This Sunday night, I will present Session 3 in the series, “The Christian and Literature.” Sunday's message is “Shakespeare: The Gifted Observer.” The value of Shakespeare for the Christian is Shakespeare’s application of a decidedly Christian worldview in his plays.
Whether he was a Christian or not is unclear. Some scholars argue that Shakespeare was a Puritan, and others suggest he was Anglican; some put forward the idea he was Catholic while others further propose he was an unbeliever. The mystery about Shakespeare’s personal spirituality remains a mystery simply because we know very little about the man behind the works.
My case this Sunday night will not be the spirituality of Shakespeare, but the spirituality of his works. George Macdonald writes, “Truth is truth, whether it's spoken by the lips of Jesus or Balaam's donkey.” It doesn’t matter---per se---if he was a Christian or not; what Shakespeare shows us is truth. He is a keen observer of God’s creation, in particular, the human being. We have much to learn from his insights into the human experience. The events in his plays unfold in a world baptised by the Christian imagination, taking place in a universe ruled by a Sovereign God.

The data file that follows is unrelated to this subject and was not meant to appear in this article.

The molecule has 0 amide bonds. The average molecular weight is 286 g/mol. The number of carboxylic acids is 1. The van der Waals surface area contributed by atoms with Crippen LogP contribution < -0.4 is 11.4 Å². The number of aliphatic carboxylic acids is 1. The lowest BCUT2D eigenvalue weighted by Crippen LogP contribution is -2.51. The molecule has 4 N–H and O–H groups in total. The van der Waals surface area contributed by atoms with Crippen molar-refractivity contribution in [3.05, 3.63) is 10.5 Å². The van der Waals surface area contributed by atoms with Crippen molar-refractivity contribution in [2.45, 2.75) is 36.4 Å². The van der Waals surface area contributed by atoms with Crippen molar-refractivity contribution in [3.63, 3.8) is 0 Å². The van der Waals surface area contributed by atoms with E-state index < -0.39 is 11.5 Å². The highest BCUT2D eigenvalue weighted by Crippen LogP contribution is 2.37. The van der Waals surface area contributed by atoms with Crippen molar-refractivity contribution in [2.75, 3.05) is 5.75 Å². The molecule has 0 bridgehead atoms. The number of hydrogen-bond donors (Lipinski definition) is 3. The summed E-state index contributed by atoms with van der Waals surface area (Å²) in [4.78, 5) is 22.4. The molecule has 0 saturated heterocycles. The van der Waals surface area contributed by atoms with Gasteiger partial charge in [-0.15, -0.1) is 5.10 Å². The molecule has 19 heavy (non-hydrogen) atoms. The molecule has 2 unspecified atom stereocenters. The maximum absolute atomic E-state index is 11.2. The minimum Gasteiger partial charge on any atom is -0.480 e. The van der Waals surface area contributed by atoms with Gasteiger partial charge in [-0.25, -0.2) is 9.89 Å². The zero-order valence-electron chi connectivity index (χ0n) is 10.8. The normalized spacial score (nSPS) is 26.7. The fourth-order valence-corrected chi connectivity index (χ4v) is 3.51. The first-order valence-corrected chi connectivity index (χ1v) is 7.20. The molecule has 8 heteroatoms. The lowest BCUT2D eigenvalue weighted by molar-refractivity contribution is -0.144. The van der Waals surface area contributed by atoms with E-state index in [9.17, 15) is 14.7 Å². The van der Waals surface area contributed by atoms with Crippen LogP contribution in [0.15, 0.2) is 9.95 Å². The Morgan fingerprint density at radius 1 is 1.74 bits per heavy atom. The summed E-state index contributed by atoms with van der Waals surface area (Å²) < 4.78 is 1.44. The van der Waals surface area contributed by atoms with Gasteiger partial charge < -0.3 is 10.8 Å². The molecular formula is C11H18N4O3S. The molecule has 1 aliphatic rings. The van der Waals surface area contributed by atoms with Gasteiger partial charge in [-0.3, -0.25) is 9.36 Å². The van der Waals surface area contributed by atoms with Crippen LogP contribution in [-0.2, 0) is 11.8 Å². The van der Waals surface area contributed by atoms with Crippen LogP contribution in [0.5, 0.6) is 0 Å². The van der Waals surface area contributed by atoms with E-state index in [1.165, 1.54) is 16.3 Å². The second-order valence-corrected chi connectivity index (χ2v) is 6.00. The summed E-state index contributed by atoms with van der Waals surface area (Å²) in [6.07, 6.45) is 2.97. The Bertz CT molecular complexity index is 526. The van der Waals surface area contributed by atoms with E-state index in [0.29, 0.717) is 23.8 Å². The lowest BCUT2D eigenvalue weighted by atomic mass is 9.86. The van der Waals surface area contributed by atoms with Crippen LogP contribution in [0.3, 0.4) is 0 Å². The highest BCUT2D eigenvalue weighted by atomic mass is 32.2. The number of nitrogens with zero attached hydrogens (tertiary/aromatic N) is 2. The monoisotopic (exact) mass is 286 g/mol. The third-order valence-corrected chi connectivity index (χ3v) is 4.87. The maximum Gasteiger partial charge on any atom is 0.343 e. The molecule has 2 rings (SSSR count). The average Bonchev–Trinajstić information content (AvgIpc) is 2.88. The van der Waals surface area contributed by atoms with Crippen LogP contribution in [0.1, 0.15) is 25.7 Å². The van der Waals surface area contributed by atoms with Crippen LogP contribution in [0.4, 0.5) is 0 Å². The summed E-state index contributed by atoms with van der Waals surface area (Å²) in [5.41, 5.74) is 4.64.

At the core of Shakespeare’s writing is the Bible. Out of the 66 books of the Bible books, Shakespeare quoted 57. Shakespeare also presents countless Christian themes in his plays as well as biblical allusions.
Christians should pay attention to Shakespeare, not only as the greatest English-speaking writer in Western literature, but also as the Gifted Observer of God’s world.